Point of View

We should be able to die well, knowing the costs

June 14, 2013 

During the past seven years, I’ve become well-acquainted with our health care system, initially because of a chronic autoimmune illness, but more recently because of a cancer diagnosis.

For those diagnosed with an illness that will require significant medical intervention, the cost of care can create enormous anxiety. This is true both for those with insurance and for those without it. Even patients who are fortunate enough to have insurance as I am generally find out how much they owe long after services have been rendered and claims have been processed. Although we are nearing the end of my course of chemotherapy, we have virtually no idea how much we will have to pay for the treatment, which only adds to our anxiety.

The recent proposal put forward by Republicans requiring hospitals to make public the costs of common services and procedures is a step in the right direction and would at least give patients some sense of what they might owe. It would be nice if the costs of nearly all services were made public (most any other business does this), but a small step forward is better than none at all.

The Republican proposal should have the added benefits of forcing doctors to familiarize themselves with how much their services actually cost and of curbing at least some of the recently documented outrageous pricing discrepancies. Of course, we shouldn’t praise Republicans too highly: One of the best ways to diminish the apprehensions of many in our state is to opt in to the expansion of Medicaid – an option they’ve callously blocked.

As a patient diagnosed with a potentially fatal illness, I would love to see North Carolina become the first state in the Southeast to adopt a physician-assisted suicide bill, one that minimally would allow terminal patients in irremediable pain the option of euthanasia (or “dying well”).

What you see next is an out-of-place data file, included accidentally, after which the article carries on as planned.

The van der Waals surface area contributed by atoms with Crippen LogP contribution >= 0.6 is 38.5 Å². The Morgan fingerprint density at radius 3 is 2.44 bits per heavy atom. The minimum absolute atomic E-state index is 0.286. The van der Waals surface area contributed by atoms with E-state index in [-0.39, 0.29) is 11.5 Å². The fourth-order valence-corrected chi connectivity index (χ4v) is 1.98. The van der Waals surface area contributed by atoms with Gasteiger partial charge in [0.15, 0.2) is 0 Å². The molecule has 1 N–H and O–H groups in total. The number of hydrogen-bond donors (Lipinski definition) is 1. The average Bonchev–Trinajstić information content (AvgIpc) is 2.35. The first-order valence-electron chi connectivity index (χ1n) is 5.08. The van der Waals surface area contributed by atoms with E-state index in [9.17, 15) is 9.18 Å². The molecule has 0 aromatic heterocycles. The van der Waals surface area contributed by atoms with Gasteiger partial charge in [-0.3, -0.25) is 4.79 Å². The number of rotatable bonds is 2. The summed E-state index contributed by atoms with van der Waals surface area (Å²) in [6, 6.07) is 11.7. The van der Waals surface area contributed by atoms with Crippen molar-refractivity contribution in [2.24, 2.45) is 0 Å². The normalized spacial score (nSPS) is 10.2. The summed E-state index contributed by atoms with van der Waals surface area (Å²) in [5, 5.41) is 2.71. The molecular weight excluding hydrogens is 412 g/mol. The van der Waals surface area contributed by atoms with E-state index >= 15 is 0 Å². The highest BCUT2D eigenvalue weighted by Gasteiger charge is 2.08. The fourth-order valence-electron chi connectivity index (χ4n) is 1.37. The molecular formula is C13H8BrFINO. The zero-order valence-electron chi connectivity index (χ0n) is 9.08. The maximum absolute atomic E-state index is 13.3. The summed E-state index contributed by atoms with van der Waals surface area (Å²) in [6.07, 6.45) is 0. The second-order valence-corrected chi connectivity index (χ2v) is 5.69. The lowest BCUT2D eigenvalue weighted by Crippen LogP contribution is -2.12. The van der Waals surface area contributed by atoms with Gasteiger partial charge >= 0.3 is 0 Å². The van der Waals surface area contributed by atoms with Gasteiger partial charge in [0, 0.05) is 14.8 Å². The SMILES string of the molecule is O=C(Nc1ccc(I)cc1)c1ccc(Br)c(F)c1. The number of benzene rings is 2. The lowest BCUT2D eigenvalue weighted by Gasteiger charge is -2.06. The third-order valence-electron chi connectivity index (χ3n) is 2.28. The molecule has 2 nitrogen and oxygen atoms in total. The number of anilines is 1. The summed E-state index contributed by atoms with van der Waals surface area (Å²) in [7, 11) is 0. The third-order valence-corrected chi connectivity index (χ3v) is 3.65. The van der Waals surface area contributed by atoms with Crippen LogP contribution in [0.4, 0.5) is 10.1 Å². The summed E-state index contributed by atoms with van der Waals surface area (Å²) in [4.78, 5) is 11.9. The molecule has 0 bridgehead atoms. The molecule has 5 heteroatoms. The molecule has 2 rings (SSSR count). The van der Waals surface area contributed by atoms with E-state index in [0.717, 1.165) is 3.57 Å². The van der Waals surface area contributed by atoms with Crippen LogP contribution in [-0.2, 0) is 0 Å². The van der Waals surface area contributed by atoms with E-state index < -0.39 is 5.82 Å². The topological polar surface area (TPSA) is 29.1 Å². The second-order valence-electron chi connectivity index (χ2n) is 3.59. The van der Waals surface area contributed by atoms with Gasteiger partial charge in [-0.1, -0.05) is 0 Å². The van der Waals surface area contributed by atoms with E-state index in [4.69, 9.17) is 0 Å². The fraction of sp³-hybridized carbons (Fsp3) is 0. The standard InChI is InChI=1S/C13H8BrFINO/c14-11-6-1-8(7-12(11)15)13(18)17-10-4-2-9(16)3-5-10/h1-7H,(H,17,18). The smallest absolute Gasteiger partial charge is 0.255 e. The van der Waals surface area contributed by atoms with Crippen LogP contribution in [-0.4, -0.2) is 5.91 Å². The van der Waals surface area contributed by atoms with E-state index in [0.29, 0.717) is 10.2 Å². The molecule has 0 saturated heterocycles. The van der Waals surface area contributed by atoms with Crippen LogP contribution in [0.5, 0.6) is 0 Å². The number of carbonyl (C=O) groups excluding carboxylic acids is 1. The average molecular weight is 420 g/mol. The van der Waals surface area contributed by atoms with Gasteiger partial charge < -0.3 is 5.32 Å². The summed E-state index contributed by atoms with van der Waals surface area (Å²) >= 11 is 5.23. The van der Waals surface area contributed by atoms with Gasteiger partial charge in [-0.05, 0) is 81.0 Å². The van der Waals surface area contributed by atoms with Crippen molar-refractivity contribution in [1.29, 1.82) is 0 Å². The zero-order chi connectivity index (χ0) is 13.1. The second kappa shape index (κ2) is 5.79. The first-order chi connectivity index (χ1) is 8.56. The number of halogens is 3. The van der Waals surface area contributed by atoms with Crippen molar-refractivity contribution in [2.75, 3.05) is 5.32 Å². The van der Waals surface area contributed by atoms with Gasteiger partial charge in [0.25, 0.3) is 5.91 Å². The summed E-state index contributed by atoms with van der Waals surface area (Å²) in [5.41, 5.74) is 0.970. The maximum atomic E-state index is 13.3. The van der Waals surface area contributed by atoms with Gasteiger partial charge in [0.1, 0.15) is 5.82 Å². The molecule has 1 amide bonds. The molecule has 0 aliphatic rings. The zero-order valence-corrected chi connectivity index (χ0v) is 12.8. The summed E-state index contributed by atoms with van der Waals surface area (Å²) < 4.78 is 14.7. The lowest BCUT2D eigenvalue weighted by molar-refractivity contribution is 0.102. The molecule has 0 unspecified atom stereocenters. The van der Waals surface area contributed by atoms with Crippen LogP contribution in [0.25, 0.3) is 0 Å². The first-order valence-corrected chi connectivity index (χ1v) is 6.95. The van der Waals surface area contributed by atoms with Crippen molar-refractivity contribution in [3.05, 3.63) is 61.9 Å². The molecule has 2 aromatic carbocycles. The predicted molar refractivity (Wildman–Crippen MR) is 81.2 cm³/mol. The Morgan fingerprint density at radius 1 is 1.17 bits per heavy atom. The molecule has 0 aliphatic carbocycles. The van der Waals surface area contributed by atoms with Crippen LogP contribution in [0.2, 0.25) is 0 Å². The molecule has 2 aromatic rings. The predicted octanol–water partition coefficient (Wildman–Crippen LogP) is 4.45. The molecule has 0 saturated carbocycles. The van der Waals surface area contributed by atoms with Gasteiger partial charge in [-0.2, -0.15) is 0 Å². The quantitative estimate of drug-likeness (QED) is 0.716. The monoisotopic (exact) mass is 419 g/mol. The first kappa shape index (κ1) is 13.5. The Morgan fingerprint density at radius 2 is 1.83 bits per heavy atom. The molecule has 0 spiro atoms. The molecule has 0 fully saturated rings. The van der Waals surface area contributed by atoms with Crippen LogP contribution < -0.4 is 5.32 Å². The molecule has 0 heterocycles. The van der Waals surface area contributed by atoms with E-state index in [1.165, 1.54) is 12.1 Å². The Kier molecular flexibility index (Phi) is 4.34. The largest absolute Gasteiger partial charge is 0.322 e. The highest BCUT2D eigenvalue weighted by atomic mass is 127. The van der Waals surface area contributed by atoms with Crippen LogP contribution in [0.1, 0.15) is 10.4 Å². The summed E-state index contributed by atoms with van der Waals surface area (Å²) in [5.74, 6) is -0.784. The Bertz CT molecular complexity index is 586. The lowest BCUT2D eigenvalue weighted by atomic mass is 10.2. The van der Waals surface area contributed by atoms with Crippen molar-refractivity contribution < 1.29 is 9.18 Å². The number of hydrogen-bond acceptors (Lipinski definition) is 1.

As a humanist, I do not fear death itself – for us, death is simply loss of consciousness – but I do fear the process of dying and all the pain and indignity it may entail. Unfortunately, this fear dictated a few of my recent treatment decisions, and it undoubtedly will continue to generate anxiety over the next months and years as we wait to see if the lesions return.

Those who are terminally ill ought to have the assurance of knowing they can opt out comfortably when their illness becomes too much to bear or so erodes their quality of life that the costs of pressing on far outweigh the benefits. Having this assurance would lessen my own apprehension considerably.

Forcing anyone to endure to the bitter end, no matter what the level of pain or the indignity, seems utterly inhumane to me. Like most humanists, I’ve always found it odd that we don’t give a second thought to extending euthanasia to our pets yet refuse such compassion to one another.

I’ve come to the conclusion that Western medicine hasn’t sufficiently addressed its paternalism. I’ve always had the impression that my rheumatologist respects my values and desires, but the same cannot be said for my oncologists.

None was willing to tailor treatment to my specific needs and values. The prescribed regimen was uniform and nonnegotiable, predicated on the overriding value: “Save a life at whatever cost to the patient’s current quality of life.” (I only ever asked for less medication, never for more. Must I have every last toxin my physician recommends injected into my veins?) The slightest hint of my questioning “doctor’s orders” was met immediately with condescension and anger.

Most websites of major medical centers include a statement that professes respect of patient autonomy, but I can no longer take such statements seriously.

Admittedly, this is not a matter for our legislature but rather for medical school faculty and administration. Indeed, the law is already behind any patient who wishes to refuse treatment or to accept only some of what a physician has to offer. But it certainly would ease our burden considerably if doctors would refrain from imposing their own values and help us in the ways we wish to be helped.

Jim Metzger of Greenville received his Ph.D. in religion from Vanderbilt University. He currently teaches ethics and religious studies at Pitt Community College.

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